When preparing your artwork, be mindful that you’ll need to use photo editing software to “flip” the image before you put a picture on a shirt - especially if your image includes text or is a photograph. If you don’t do this, the finished product will be a mirror image of the original.

Once printed, trim any excess transfer paper from around the image. Anything left will be transferred onto the shirt when you iron the design on.

How to Iron a Picture on a Shirt

Peel heat transfers quickly for best results when printing a picture on a t-shirt

Image source: Heat Press Guide

Prewash the shirt to prevent shrinkage that can cause pulling on the edges of your image when the shirt is washed. Be mindful that even if you purchase a preshrunk shirt - it may still shrink slightly, so prewashing is still advised. Once dry, place the shirt on a table or other hard flat surface, and iron it to remove any creases or wrinkles. If you do not ensure that the fabric is completely smooth when you go to put a picture on a shirt, then the transfer may come out lumpy, not adhere to the fabric properly, or will not last through multiple washes. 

Peel the backing paper off the transfer paper and carefully position the transfer on the shirt. Take your time with this part, so that you have the picture positioned just right.

Using the transfer backing you just peeled off, cover over the top of your transfer paper. This acts as a sort of parchment paper, however you can also use a soft kitchen towel too. Now, heat the iron to the temperature recommended by the transfer manufacturer. Starting in the center of the transfer, gently move the iron in a circular motion to the edges of the image and back again, repeating for as long as the transfer instructions indicate. The process can take three or four minutes.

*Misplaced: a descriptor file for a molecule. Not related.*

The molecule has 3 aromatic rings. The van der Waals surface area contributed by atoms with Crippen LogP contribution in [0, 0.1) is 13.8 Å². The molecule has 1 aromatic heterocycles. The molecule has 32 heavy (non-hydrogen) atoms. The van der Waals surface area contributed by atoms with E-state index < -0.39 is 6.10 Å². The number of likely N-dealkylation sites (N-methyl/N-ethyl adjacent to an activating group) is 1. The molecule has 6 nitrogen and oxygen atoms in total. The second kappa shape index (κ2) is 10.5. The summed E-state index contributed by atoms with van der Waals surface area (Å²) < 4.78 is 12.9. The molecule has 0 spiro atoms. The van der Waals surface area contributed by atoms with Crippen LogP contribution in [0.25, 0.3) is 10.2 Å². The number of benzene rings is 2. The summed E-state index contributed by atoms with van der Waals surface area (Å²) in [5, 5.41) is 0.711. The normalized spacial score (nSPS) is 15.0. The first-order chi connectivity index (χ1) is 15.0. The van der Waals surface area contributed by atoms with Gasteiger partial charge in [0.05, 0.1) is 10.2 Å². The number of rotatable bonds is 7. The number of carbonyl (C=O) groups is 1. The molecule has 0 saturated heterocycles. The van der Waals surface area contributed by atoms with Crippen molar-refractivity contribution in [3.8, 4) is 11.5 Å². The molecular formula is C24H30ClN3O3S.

Depending on the instructions listed for the particular transfers you are using, let the transfer cool completely and then peel the paper back off or peel it while still hot . When you begin to remove the transfer backing, carefully peel up the parchment paper or towel, starting at one edge. Once cooled and the parchment paper is removed, the process is complete!

If you are a visual learner, here are three fantastic YouTube videos that show you how to iron a picture on a tee:

  1. How To Apply Iron-On Transfers to T-Shirts

  2. [How To Use] Iron-on Heat Transfer Paper

  3. DIY Custom Print T-Shirts | Iron-on Transfer Paper

How to Get a Picture on a Shirt: Recap Steps

1. Choose Your T-shirt
Choose light colored images to iron on dark t-shirts and dark images for light colored t-shirts.

Light-colored images are best suited for dark, vibrant colored shirts. Dark images are better for light-colored shirts.

2. Choose Your Transfer Paper
Choose thin, transparent transfer paper with a clear background, or dark color transfers with a white backing.

Both inkjet and laser transfer paper are popular. Make sure and check your inkjet transfer paper specifications to determine what materials it can be ironed onto!

3. Prepare Your Artwork 
Prepare your artwork with photo editing software, flipping it if the image contains text or is a photo.

Use photo editing software to “flip” the image if your image includes text or is a photograph. If you don’t do this, the finished product will be a mirror image of the original.

4. Print Your Artwork on Transfer Paper
Print your image and trim any excess transfer paper around the image.